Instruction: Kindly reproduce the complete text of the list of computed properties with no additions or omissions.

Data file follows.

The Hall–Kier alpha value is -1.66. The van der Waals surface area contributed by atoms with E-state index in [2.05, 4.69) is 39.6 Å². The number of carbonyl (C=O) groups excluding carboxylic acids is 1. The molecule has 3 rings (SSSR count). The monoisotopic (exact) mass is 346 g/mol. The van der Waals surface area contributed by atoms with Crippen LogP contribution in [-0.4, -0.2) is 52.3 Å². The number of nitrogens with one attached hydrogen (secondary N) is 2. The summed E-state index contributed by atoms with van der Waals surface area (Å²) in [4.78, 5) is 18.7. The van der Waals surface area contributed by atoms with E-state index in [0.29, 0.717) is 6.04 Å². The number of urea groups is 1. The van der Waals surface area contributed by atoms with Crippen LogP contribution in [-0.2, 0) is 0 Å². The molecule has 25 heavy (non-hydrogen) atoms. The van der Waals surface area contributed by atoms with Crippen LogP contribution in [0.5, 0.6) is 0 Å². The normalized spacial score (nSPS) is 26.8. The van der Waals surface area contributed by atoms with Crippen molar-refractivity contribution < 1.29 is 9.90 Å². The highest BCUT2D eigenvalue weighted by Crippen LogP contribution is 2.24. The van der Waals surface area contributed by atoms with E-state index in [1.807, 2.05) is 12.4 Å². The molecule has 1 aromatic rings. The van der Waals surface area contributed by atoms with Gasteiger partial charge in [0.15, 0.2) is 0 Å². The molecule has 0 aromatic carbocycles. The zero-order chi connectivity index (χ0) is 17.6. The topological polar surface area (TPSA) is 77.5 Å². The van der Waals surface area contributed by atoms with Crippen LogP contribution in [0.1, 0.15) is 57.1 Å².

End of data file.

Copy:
The Hall–Kier alpha value is -1.66. The van der Waals surface area contributed by atoms with E-state index in [2.05, 4.69) is 39.6 Å². The number of carbonyl (C=O) groups excluding carboxylic acids is 1. The molecule has 3 rings (SSSR count). The monoisotopic (exact) mass is 346 g/mol. The van der Waals surface area contributed by atoms with Crippen LogP contribution in [-0.4, -0.2) is 52.3 Å². The number of nitrogens with one attached hydrogen (secondary N) is 2. The summed E-state index contributed by atoms with van der Waals surface area (Å²) in [4.78, 5) is 18.7. The van der Waals surface area contributed by atoms with E-state index in [0.29, 0.717) is 6.04 Å². The number of urea groups is 1. The van der Waals surface area contributed by atoms with Crippen LogP contribution in [-0.2, 0) is 0 Å². The molecule has 25 heavy (non-hydrogen) atoms. The van der Waals surface area contributed by atoms with Crippen LogP contribution in [0.5, 0.6) is 0 Å². The normalized spacial score (nSPS) is 26.8. The van der Waals surface area contributed by atoms with Crippen molar-refractivity contribution < 1.29 is 9.90 Å². The highest BCUT2D eigenvalue weighted by Crippen LogP contribution is 2.24. The van der Waals surface area contributed by atoms with E-state index in [1.807, 2.05) is 12.4 Å². The molecule has 1 aromatic rings. The van der Waals surface area contributed by atoms with Gasteiger partial charge in [0.15, 0.2) is 0 Å². The molecule has 0 aromatic carbocycles. The zero-order chi connectivity index (χ0) is 17.6. The topological polar surface area (TPSA) is 77.5 Å². The van der Waals surface area contributed by atoms with Crippen LogP contribution in [0.1, 0.15) is 57.1 Å².